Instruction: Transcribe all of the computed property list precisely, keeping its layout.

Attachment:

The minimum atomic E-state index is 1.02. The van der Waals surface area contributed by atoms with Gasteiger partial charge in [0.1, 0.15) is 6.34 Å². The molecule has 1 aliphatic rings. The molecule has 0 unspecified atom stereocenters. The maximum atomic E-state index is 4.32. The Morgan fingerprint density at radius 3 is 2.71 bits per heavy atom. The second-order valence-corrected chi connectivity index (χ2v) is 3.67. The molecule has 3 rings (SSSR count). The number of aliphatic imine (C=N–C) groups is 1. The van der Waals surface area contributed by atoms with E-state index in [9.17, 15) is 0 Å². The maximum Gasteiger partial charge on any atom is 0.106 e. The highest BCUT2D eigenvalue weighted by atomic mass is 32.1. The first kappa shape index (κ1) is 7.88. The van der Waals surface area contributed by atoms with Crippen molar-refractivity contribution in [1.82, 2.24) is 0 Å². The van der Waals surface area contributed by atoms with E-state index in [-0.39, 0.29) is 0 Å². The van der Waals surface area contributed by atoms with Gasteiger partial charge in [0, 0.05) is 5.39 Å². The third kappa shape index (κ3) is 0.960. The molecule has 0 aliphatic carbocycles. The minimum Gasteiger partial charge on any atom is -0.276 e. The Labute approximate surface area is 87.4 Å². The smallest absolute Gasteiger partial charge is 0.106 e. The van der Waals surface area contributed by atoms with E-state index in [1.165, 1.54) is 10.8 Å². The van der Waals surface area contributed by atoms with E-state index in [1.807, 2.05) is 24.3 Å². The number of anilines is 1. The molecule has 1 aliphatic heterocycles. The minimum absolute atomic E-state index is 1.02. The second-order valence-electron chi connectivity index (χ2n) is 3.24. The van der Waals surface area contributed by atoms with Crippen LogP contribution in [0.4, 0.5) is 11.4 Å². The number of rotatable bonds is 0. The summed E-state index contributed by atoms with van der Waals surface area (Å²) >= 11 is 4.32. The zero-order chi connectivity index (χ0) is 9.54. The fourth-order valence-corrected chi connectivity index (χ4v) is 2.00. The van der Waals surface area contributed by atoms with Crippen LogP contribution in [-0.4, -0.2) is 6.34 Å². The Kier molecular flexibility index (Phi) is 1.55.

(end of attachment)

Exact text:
The minimum atomic E-state index is 1.02. The van der Waals surface area contributed by atoms with Gasteiger partial charge in [0.1, 0.15) is 6.34 Å². The molecule has 1 aliphatic rings. The molecule has 0 unspecified atom stereocenters. The maximum atomic E-state index is 4.32. The Morgan fingerprint density at radius 3 is 2.71 bits per heavy atom. The second-order valence-corrected chi connectivity index (χ2v) is 3.67. The molecule has 3 rings (SSSR count). The number of aliphatic imine (C=N–C) groups is 1. The van der Waals surface area contributed by atoms with E-state index in [9.17, 15) is 0 Å². The maximum Gasteiger partial charge on any atom is 0.106 e. The highest BCUT2D eigenvalue weighted by atomic mass is 32.1. The first kappa shape index (κ1) is 7.88. The van der Waals surface area contributed by atoms with Crippen molar-refractivity contribution in [1.82, 2.24) is 0 Å². The van der Waals surface area contributed by atoms with E-state index in [-0.39, 0.29) is 0 Å². The van der Waals surface area contributed by atoms with Gasteiger partial charge in [0, 0.05) is 5.39 Å². The third kappa shape index (κ3) is 0.960. The molecule has 0 aliphatic carbocycles. The minimum Gasteiger partial charge on any atom is -0.276 e. The Labute approximate surface area is 87.4 Å². The smallest absolute Gasteiger partial charge is 0.106 e. The van der Waals surface area contributed by atoms with E-state index in [1.165, 1.54) is 10.8 Å². The van der Waals surface area contributed by atoms with E-state index in [1.807, 2.05) is 24.3 Å². The number of anilines is 1. The molecule has 1 aliphatic heterocycles. The minimum absolute atomic E-state index is 1.02. The second-order valence-electron chi connectivity index (χ2n) is 3.24. The van der Waals surface area contributed by atoms with Crippen LogP contribution in [0.4, 0.5) is 11.4 Å². The number of rotatable bonds is 0. The summed E-state index contributed by atoms with van der Waals surface area (Å²) >= 11 is 4.32. The zero-order chi connectivity index (χ0) is 9.54. The fourth-order valence-corrected chi connectivity index (χ4v) is 2.00. The van der Waals surface area contributed by atoms with Crippen LogP contribution in [-0.4, -0.2) is 6.34 Å². The Kier molecular flexibility index (Phi) is 1.55.